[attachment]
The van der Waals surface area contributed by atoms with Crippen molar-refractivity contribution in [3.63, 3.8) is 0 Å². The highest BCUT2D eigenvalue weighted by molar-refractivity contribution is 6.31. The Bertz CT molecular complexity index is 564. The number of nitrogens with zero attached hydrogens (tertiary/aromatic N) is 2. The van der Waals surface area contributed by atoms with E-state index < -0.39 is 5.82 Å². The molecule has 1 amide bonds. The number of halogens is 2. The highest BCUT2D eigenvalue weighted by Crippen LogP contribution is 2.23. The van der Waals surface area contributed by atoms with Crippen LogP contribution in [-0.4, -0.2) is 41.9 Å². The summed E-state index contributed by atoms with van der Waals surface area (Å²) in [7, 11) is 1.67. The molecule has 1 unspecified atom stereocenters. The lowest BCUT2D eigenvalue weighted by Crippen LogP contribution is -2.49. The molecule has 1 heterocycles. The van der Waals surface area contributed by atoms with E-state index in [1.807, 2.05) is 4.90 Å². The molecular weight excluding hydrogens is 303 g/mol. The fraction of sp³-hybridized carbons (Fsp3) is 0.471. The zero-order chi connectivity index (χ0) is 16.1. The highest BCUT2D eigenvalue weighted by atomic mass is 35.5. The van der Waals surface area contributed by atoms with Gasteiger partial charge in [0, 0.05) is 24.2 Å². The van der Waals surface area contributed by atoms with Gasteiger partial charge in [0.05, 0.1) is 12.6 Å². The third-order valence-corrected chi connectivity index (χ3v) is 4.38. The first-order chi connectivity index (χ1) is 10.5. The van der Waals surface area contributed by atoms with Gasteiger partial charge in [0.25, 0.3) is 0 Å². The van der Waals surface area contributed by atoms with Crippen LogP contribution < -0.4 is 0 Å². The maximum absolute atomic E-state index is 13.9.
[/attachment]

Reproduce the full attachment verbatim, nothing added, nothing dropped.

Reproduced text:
The van der Waals surface area contributed by atoms with Crippen molar-refractivity contribution in [3.63, 3.8) is 0 Å². The highest BCUT2D eigenvalue weighted by molar-refractivity contribution is 6.31. The Bertz CT molecular complexity index is 564. The number of nitrogens with zero attached hydrogens (tertiary/aromatic N) is 2. The van der Waals surface area contributed by atoms with E-state index < -0.39 is 5.82 Å². The molecule has 1 amide bonds. The number of halogens is 2. The highest BCUT2D eigenvalue weighted by Crippen LogP contribution is 2.23. The van der Waals surface area contributed by atoms with Crippen LogP contribution in [-0.4, -0.2) is 41.9 Å². The summed E-state index contributed by atoms with van der Waals surface area (Å²) in [7, 11) is 1.67. The molecule has 1 unspecified atom stereocenters. The lowest BCUT2D eigenvalue weighted by Crippen LogP contribution is -2.49. The molecule has 1 heterocycles. The van der Waals surface area contributed by atoms with E-state index in [1.807, 2.05) is 4.90 Å². The molecular weight excluding hydrogens is 303 g/mol. The fraction of sp³-hybridized carbons (Fsp3) is 0.471. The zero-order chi connectivity index (χ0) is 16.1. The highest BCUT2D eigenvalue weighted by atomic mass is 35.5. The van der Waals surface area contributed by atoms with Gasteiger partial charge in [0, 0.05) is 24.2 Å². The van der Waals surface area contributed by atoms with Gasteiger partial charge in [0.05, 0.1) is 12.6 Å². The third-order valence-corrected chi connectivity index (χ3v) is 4.38. The first-order chi connectivity index (χ1) is 10.5. The van der Waals surface area contributed by atoms with Gasteiger partial charge in [0.25, 0.3) is 0 Å². The van der Waals surface area contributed by atoms with Crippen LogP contribution < -0.4 is 0 Å². The maximum absolute atomic E-state index is 13.9.